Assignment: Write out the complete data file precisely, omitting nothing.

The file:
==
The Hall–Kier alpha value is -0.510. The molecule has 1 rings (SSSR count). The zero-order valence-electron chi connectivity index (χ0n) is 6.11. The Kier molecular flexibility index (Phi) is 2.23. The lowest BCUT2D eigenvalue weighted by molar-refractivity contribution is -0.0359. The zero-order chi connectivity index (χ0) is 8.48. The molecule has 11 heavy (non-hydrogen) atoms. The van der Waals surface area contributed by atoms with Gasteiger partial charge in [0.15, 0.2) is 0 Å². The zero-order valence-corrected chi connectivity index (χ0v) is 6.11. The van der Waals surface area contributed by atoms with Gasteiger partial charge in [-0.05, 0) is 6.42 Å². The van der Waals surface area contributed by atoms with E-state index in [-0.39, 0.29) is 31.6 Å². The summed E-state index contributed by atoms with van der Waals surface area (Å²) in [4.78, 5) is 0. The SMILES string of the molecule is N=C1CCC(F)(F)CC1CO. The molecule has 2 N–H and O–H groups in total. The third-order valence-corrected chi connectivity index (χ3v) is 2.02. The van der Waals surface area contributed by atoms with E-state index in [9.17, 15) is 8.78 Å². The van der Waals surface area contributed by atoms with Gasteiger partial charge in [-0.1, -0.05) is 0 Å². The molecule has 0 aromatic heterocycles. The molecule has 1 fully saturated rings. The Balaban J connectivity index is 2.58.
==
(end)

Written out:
The Hall–Kier alpha value is -0.510. The molecule has 1 rings (SSSR count). The zero-order valence-electron chi connectivity index (χ0n) is 6.11. The Kier molecular flexibility index (Phi) is 2.23. The lowest BCUT2D eigenvalue weighted by molar-refractivity contribution is -0.0359. The zero-order chi connectivity index (χ0) is 8.48. The molecule has 11 heavy (non-hydrogen) atoms. The van der Waals surface area contributed by atoms with Gasteiger partial charge in [0.15, 0.2) is 0 Å². The zero-order valence-corrected chi connectivity index (χ0v) is 6.11. The van der Waals surface area contributed by atoms with Gasteiger partial charge in [-0.05, 0) is 6.42 Å². The van der Waals surface area contributed by atoms with E-state index in [-0.39, 0.29) is 31.6 Å². The summed E-state index contributed by atoms with van der Waals surface area (Å²) in [4.78, 5) is 0. The SMILES string of the molecule is N=C1CCC(F)(F)CC1CO. The molecule has 2 N–H and O–H groups in total. The third-order valence-corrected chi connectivity index (χ3v) is 2.02. The van der Waals surface area contributed by atoms with E-state index in [9.17, 15) is 8.78 Å². The van der Waals surface area contributed by atoms with Gasteiger partial charge in [-0.1, -0.05) is 0 Å². The molecule has 0 aromatic heterocycles. The molecule has 1 fully saturated rings. The Balaban J connectivity index is 2.58.